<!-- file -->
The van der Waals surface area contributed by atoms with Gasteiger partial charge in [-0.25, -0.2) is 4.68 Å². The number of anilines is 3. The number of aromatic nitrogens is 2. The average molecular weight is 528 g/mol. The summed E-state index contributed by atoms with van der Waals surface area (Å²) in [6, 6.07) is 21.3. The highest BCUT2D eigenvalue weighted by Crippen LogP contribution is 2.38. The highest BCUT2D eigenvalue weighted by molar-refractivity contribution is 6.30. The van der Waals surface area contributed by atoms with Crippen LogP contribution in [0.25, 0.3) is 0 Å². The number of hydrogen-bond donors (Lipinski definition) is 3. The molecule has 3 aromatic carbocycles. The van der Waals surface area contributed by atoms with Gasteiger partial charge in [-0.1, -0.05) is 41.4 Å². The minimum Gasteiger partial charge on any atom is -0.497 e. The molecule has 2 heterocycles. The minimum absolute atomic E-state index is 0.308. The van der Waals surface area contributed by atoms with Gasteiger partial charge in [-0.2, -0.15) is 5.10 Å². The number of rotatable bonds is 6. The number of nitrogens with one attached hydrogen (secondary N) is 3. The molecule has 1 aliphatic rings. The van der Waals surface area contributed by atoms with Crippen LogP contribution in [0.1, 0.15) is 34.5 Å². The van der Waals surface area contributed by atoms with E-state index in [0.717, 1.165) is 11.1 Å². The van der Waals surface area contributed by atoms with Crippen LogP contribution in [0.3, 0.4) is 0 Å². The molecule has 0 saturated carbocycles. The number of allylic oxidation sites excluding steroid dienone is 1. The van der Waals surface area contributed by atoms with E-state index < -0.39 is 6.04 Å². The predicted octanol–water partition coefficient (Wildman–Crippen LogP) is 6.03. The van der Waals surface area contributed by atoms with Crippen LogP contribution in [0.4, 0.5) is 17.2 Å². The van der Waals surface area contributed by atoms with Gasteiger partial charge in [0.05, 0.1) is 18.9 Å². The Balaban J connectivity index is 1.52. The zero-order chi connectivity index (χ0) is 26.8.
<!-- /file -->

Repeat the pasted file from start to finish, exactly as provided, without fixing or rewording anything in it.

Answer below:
The van der Waals surface area contributed by atoms with Gasteiger partial charge in [-0.25, -0.2) is 4.68 Å². The number of anilines is 3. The number of aromatic nitrogens is 2. The average molecular weight is 528 g/mol. The summed E-state index contributed by atoms with van der Waals surface area (Å²) in [6, 6.07) is 21.3. The highest BCUT2D eigenvalue weighted by Crippen LogP contribution is 2.38. The highest BCUT2D eigenvalue weighted by molar-refractivity contribution is 6.30. The van der Waals surface area contributed by atoms with Crippen LogP contribution in [0.25, 0.3) is 0 Å². The number of hydrogen-bond donors (Lipinski definition) is 3. The molecule has 3 aromatic carbocycles. The van der Waals surface area contributed by atoms with Gasteiger partial charge in [-0.1, -0.05) is 41.4 Å². The minimum Gasteiger partial charge on any atom is -0.497 e. The molecule has 2 heterocycles. The minimum absolute atomic E-state index is 0.308. The van der Waals surface area contributed by atoms with Gasteiger partial charge in [-0.2, -0.15) is 5.10 Å². The number of rotatable bonds is 6. The number of nitrogens with one attached hydrogen (secondary N) is 3. The molecule has 1 aliphatic rings. The van der Waals surface area contributed by atoms with Crippen LogP contribution in [0.1, 0.15) is 34.5 Å². The van der Waals surface area contributed by atoms with E-state index in [0.717, 1.165) is 11.1 Å². The van der Waals surface area contributed by atoms with Crippen LogP contribution in [0.3, 0.4) is 0 Å². The molecule has 0 saturated carbocycles. The number of allylic oxidation sites excluding steroid dienone is 1. The van der Waals surface area contributed by atoms with E-state index < -0.39 is 6.04 Å². The predicted octanol–water partition coefficient (Wildman–Crippen LogP) is 6.03. The van der Waals surface area contributed by atoms with Crippen LogP contribution in [0.4, 0.5) is 17.2 Å². The van der Waals surface area contributed by atoms with Gasteiger partial charge in [0.05, 0.1) is 18.9 Å². The Balaban J connectivity index is 1.52. The zero-order chi connectivity index (χ0) is 26.8.